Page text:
After our family hug all I could think about was that I was never going to get to see Grandpa smile or hear him laugh his signature laugh again. It was a hard concept for me to wrap my head around. Grandpa was such a lovable person. He lived to provide for his family, and he did whatever he could to make us happy. He constantly joked around and acted silly when us grandchildren were present. I didn’t know how to feel or what to say knowing he was gone forever.

Although this heartbreaking situation happened, my dad wanted to make sure we remembered the good times with Grandpa. We began to tell our favorite memories with Grandpa, but being as young as I was I didn’t have very many memories to share. My brother told us about the time Grandpa taught him how to play pool in the basement of their house. My sister told of the time Grandpa took us all to the community pool in their neighborhood for a day of fun in the sun. Their stories made me realize that although I didn’t have many memories, I would cherish the ones that I did have. I thought about the time when Grandpa woke up all of the grandkids for a trip to McDonald’s when I was six. It was one of my favorite places so I was thrilled. We all piled into his truck and took off for our breakfast destination. When we arrived our mouths were already watering from the smell of freshly scrambled eggs and greasy hash browns filling the air. We walked in, ordered, and ran for the playground. After playing for a few moments I looked down at Grandpa through the smudged plastic windows of the play pin. He was just sitting there as we all were off having a good time. I decided to sacrifice some playground time to go talk with him. When I walked up to him I he had a puzzled look on his face. I told him that I was tired of playing and wanted to sit with him for a while. His face lit up and he reached out for me as I climbed onto his enormous lap. We sat and talked for a short time and then went to get our order. Looking back I am glad that I got this experience with Grandpa because I was robbed of so many other future memories by the choice he made to end his life.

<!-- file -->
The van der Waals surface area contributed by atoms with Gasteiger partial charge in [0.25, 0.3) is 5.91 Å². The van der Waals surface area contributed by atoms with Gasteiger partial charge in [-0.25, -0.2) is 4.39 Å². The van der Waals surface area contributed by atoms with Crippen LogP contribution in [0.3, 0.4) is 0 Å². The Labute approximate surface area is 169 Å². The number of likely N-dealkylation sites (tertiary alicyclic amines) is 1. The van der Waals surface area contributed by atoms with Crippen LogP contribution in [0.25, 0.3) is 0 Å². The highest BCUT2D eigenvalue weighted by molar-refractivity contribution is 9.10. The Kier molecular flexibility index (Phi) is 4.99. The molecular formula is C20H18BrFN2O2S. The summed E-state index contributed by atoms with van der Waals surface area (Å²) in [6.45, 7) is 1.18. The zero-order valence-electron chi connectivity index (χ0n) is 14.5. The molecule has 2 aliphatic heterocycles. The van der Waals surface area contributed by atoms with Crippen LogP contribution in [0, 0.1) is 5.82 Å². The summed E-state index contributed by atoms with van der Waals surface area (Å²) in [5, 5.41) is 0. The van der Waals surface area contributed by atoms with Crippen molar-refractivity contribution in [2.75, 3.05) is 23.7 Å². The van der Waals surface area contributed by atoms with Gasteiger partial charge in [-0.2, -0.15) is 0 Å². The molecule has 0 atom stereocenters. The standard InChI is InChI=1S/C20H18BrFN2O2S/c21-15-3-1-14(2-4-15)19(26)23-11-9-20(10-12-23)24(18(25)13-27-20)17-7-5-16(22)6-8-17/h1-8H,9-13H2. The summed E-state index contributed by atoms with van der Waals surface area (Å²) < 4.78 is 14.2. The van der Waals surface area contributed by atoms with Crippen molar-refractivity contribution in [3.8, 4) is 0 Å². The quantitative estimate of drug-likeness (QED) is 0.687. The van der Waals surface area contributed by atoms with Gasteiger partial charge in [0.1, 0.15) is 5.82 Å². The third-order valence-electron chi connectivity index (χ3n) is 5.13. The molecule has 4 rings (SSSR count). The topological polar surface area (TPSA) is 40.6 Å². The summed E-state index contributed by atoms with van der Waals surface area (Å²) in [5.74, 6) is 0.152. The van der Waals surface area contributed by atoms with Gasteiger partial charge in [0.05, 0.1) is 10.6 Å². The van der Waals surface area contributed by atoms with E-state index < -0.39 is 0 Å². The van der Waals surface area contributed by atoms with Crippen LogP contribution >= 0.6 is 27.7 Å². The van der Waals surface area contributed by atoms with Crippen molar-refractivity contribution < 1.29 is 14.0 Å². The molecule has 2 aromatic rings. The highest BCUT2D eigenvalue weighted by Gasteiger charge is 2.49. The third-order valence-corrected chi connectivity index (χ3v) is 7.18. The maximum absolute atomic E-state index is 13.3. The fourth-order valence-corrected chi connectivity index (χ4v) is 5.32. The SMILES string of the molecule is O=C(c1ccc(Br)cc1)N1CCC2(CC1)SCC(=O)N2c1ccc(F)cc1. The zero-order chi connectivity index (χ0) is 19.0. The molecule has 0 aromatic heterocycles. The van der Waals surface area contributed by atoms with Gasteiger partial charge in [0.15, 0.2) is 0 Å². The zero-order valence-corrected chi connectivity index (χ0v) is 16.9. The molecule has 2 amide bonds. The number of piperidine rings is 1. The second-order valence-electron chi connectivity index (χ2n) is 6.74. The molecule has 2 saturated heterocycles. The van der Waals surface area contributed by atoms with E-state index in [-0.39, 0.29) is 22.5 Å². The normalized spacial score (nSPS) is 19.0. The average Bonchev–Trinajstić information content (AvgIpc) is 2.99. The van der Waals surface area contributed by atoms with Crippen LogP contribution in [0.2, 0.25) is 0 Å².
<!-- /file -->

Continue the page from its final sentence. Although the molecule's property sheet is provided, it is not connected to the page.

After sharing our memories with each other my mom and dad hectically began making travel arrangements as well as calling family members. Our family spent more time together that day than we had in a long time. My siblings and I traveled up the dark stairway towards my parent’s room to see if there was anything that we could do to help but paused as the muffled sobs of my dad echoed throughout the hallway. We decided unanimously that there was nothing that three young children could do to make this any better, so we went off to our rooms to pack for the long week of heartache and pain we had ahead of us.

Similar Articles


This article has 0 comments.


MacMillan Books

Aspiring Writer? Take Our Online Course!